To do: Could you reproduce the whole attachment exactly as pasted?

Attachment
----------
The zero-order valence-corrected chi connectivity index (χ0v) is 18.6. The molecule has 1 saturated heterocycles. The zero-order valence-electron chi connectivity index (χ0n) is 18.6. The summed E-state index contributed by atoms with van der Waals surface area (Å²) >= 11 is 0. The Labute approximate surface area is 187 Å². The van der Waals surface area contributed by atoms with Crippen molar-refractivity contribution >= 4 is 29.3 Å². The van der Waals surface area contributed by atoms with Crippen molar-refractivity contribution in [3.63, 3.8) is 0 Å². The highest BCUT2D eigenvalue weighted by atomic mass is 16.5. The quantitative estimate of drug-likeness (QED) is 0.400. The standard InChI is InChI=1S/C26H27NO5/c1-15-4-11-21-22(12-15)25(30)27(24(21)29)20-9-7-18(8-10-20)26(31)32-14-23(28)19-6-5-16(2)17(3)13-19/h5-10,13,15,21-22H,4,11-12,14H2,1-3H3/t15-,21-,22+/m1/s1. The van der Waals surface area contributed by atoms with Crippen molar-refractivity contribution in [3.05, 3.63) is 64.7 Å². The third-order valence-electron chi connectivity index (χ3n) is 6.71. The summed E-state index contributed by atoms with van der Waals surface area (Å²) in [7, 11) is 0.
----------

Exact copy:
The zero-order valence-corrected chi connectivity index (χ0v) is 18.6. The molecule has 1 saturated heterocycles. The zero-order valence-electron chi connectivity index (χ0n) is 18.6. The summed E-state index contributed by atoms with van der Waals surface area (Å²) >= 11 is 0. The Labute approximate surface area is 187 Å². The van der Waals surface area contributed by atoms with Crippen molar-refractivity contribution >= 4 is 29.3 Å². The van der Waals surface area contributed by atoms with Crippen molar-refractivity contribution in [3.63, 3.8) is 0 Å². The highest BCUT2D eigenvalue weighted by atomic mass is 16.5. The quantitative estimate of drug-likeness (QED) is 0.400. The standard InChI is InChI=1S/C26H27NO5/c1-15-4-11-21-22(12-15)25(30)27(24(21)29)20-9-7-18(8-10-20)26(31)32-14-23(28)19-6-5-16(2)17(3)13-19/h5-10,13,15,21-22H,4,11-12,14H2,1-3H3/t15-,21-,22+/m1/s1. The van der Waals surface area contributed by atoms with Crippen molar-refractivity contribution in [3.05, 3.63) is 64.7 Å². The third-order valence-electron chi connectivity index (χ3n) is 6.71. The summed E-state index contributed by atoms with van der Waals surface area (Å²) in [7, 11) is 0.